Facebook, Twitter and creating your own digital brand
Facebook, Twitter and the importance of your digital brand. Call it being your own personal spin doctor, or call it simple self-awareness, but the in the digital age it has become increasingly important to monitor and control your online image.
San Jose, Calif.
The cynical way to say it might be that we’re all our own best spin doctors these days.Skip to next paragraph
Anne Collier is editor of NetFamilyNews.org and co-director of ConnectSafely.org, a Web-based interactive forum and information site for teens, parents, educators, and everybody interested in the impact of the social Web on youth and vice versa. She lives in Northern California and has two sons.
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There are a lot of ways to say it, though – e.g., protecting one’s public image, reputation management, maintaining your personal brand, or just online spin control – but there’s nothing cynical or unsavory about this skill, and it’s a life skill, not just an online one. It’s an especially important one for social media users to develop.
The need for it reflects badly on social media only if we choose to see it that way. There are upsides to this call for self and other-awareness, to having to think about how we present ourselves and how we appear in relation to others.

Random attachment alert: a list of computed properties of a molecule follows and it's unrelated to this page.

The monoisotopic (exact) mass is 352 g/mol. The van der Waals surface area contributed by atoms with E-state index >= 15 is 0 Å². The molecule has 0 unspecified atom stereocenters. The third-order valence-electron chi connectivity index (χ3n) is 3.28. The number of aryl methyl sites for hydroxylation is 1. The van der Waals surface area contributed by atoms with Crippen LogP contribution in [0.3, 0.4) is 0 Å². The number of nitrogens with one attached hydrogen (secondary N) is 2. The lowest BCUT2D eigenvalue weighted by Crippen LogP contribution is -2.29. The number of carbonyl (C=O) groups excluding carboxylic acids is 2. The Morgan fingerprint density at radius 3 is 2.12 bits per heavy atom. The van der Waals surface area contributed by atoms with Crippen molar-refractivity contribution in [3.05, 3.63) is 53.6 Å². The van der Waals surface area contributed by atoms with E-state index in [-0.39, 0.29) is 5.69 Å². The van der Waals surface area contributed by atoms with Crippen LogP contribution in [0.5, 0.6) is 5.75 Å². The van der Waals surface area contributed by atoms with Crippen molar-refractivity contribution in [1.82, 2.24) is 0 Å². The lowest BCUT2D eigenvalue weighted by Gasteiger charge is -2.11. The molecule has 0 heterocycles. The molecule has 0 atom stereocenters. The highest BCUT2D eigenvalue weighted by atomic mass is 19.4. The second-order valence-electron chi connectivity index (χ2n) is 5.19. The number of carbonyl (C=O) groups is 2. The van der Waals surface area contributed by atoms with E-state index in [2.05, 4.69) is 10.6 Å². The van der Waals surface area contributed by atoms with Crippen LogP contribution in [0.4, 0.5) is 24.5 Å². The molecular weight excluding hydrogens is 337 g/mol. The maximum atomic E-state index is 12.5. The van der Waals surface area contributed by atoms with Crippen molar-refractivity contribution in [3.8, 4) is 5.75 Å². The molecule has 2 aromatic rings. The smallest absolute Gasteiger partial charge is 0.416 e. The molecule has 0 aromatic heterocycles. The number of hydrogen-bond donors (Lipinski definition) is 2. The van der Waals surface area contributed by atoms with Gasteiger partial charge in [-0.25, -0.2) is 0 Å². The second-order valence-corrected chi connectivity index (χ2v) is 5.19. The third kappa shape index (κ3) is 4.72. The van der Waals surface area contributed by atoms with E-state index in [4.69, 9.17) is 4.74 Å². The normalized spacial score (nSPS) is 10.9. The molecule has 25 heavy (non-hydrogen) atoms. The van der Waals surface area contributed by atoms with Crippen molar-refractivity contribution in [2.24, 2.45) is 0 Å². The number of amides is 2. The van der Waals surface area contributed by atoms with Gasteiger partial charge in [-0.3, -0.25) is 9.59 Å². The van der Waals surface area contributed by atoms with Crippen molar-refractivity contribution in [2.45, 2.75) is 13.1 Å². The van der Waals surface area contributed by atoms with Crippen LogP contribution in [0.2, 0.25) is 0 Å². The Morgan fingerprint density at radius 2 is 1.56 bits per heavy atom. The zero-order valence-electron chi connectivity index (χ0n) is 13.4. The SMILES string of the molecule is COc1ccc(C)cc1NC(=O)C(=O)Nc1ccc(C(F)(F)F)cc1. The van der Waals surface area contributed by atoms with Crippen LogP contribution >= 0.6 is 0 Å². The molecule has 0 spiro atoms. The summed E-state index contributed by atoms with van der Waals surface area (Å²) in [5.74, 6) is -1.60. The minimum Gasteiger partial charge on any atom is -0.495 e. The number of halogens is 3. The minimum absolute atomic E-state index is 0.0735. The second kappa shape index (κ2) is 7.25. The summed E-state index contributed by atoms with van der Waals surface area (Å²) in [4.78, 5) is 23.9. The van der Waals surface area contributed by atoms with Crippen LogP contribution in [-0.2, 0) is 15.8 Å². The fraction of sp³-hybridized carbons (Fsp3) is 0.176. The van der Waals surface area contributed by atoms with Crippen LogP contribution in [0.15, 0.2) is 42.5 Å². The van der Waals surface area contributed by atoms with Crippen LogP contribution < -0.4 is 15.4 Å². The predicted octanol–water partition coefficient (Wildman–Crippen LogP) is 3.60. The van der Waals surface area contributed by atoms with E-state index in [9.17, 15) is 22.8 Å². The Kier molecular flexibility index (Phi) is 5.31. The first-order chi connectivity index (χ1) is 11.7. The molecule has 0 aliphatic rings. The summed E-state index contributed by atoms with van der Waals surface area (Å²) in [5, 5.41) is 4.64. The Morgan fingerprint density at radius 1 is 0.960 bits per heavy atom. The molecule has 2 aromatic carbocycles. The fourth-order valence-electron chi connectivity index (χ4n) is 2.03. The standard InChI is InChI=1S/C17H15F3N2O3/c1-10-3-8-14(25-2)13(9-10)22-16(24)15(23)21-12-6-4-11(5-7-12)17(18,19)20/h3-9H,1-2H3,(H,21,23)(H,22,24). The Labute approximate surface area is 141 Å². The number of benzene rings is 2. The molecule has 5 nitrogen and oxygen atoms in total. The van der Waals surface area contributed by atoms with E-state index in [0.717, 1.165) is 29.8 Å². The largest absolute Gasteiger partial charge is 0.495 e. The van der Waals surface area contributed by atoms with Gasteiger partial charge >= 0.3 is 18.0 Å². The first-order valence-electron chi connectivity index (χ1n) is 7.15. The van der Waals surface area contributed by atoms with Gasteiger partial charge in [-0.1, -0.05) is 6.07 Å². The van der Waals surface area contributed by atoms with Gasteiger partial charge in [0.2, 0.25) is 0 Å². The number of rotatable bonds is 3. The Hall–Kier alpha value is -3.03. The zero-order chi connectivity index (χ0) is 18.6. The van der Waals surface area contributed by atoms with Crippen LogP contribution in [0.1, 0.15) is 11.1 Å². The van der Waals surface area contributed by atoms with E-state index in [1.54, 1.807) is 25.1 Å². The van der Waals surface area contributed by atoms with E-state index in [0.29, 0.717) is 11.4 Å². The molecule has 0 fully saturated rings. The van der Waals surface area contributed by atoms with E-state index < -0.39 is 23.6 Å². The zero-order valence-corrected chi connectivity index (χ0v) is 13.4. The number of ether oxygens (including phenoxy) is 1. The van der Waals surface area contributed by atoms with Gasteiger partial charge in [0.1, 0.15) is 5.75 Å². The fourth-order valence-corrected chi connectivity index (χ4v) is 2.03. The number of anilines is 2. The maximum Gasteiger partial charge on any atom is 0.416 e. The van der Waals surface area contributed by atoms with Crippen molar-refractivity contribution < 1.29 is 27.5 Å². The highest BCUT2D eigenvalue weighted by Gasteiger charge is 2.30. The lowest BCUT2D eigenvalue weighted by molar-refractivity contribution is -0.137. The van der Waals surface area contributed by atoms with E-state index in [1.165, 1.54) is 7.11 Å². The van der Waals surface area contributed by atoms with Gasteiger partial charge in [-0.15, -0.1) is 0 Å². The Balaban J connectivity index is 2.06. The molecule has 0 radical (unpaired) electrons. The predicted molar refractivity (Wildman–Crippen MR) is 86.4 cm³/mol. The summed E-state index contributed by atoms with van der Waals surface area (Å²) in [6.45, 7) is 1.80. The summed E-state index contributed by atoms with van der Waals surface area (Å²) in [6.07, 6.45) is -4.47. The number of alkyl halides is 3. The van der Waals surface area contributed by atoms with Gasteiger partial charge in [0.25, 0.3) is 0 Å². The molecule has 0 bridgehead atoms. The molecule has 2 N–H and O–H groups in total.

All student athletes at Pennsylvania State University have a required course their freshman year which includes image management in social media, PennLive.com reports.
Taught by the assistant director at the university’s academic support center for student athletes, Sue Sherburne, it focuses on what their personal brand is. This would also make for a great family or classroom discussion for media and social literacy.
Sherburne asks her students to come up with “four anchor words” that express who they are. She told PennLive that those four words are usually their core values. Then she has them take each word – for example, “integrity”– and evaluate their Facebook timeline, Twitter page, photo albums, etc. with that value in mind.
The students are asked, “Do those posts, messages, and tweets express that value?” In the class, and I think ideally within a family, this isn’t a one-shot conversation.
Sherburne said that students are asked throughout the semester how whatever they post online, or say and do offline, fits their “brand.”
Whether we think of it in that commercial way, which is entirely appropriate for top athletes, or as the idea of being true to ourselves – face-to-face as well as in digital spaces – this is important social literacy for success in all aspects of life.
The Christian Science Monitor has assembled a diverse group of the best family and parenting bloggers out there. Our contributing and guest bloggers are not employed or directed by the Monitor, and the views expressed are the bloggers' own, as is responsibility for the content of their blogs. Anne Collier blogs at NetFamilyNews.